"We elect nine Cincinnati Councilmember to establish and execute policy and operate city government because you are working day in, day out on issues," he says. "Oakley should not be subject to transactional voting, where we will see a flurry of folks, who may never attend another meeting, vote to swing an issue."

Schaff is not alone in his concern -- on April 20, Councilmember Roxanne Qualls submitted for public record 75 pages of e-mails and letters from representatives of the Walnut Hills Area Council, Over-the-Rhine Community Council, West End Community Council, Westwood Civic Association, College Hill Forum, California Community Council, Carthage Civic League, Lower Price Hill Community Council, Mount Washington Community Council, Avondale Community Council, Columbia Tusculum Community Council, and more.

Some of these issues will be discussed this afternoon at 2 PM in council's Vibrant Neighborhoods Committee.

No dollars disbursed

As of two weeks ago, 20 community councils had signed contracts with the City of Cincinnati for NSP services: Avondale, Bond Hill, Camp Washington, Carthage, College Hill, Corryville, East End, East Price Hill, Evanston, Kennedy Heights, Lower Price Hill, Madisonville, Mount Airy, North Avondale, Northside, Roselawn, South Fairmount, Spring Grove, Walnut Hills, and the West End.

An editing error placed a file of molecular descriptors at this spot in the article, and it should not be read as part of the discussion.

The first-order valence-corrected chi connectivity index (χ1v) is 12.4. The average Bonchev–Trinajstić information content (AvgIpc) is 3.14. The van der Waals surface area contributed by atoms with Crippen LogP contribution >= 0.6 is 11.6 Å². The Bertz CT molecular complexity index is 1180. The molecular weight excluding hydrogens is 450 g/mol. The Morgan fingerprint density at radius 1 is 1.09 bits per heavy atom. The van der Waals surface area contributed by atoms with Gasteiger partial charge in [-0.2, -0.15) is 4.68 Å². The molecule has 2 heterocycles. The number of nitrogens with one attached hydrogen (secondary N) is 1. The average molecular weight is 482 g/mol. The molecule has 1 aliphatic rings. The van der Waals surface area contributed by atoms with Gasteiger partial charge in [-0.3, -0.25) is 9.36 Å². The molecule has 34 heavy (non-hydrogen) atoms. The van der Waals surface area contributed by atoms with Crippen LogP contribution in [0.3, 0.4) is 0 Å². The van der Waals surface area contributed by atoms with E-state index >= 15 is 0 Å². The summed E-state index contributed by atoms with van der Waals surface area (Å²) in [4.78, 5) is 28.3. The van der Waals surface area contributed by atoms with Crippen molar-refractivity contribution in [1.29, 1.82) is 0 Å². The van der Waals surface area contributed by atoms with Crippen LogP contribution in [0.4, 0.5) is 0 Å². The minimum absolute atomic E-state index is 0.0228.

Nine community councils have outstanding contracts, but have not filled out a proposal or registration forms: Columbia-Tusculum, Downtown, East Westwood, Hartwell, Hyde Park, Millvale, North Fairmount, Westwood, and Winton Hills.

No vouchers have been submitted since nine of the NSP contracts have become fully executed, and no NSP has been paid.

Moral obligation

As a moral obligation, council is considering an ordinance that would transfer $60,100 from a contingency account to the Department of Community Development to help pay for costs above the original $50,000 budgeted for administration of the programs.

Because of a break in services, council also is considering advancing NSP funds from Department of Community Development accounts to three community councils as a moral obligation for expenditures accrued prior to February 5:
  • Spring Grove Village Community Council: $1,021.90
  • Mount Washington Community Council: $681.15
  • Avondale Community Council: $501.00
"There may be future requests from Community Councils to receive approval for expenditures prior to their contract date," Dohoney says in a statement accompanying the ordinance.

Previous reading on BC:
$110K, new staffer needed to administer neighborhood support funds (3/4/09)
Invest in Neighborhoods wins NSP contract (12/9/08)
Kamuf: Look into Invest in Neighborhoods turmoil (11/5/08)
Invest in Neighborhoods under scrutiny, NSP out for bid (9/10/08)
Former Invest in Neighborhoods board member says agency 'hiding more than they're telling' (8/8/08)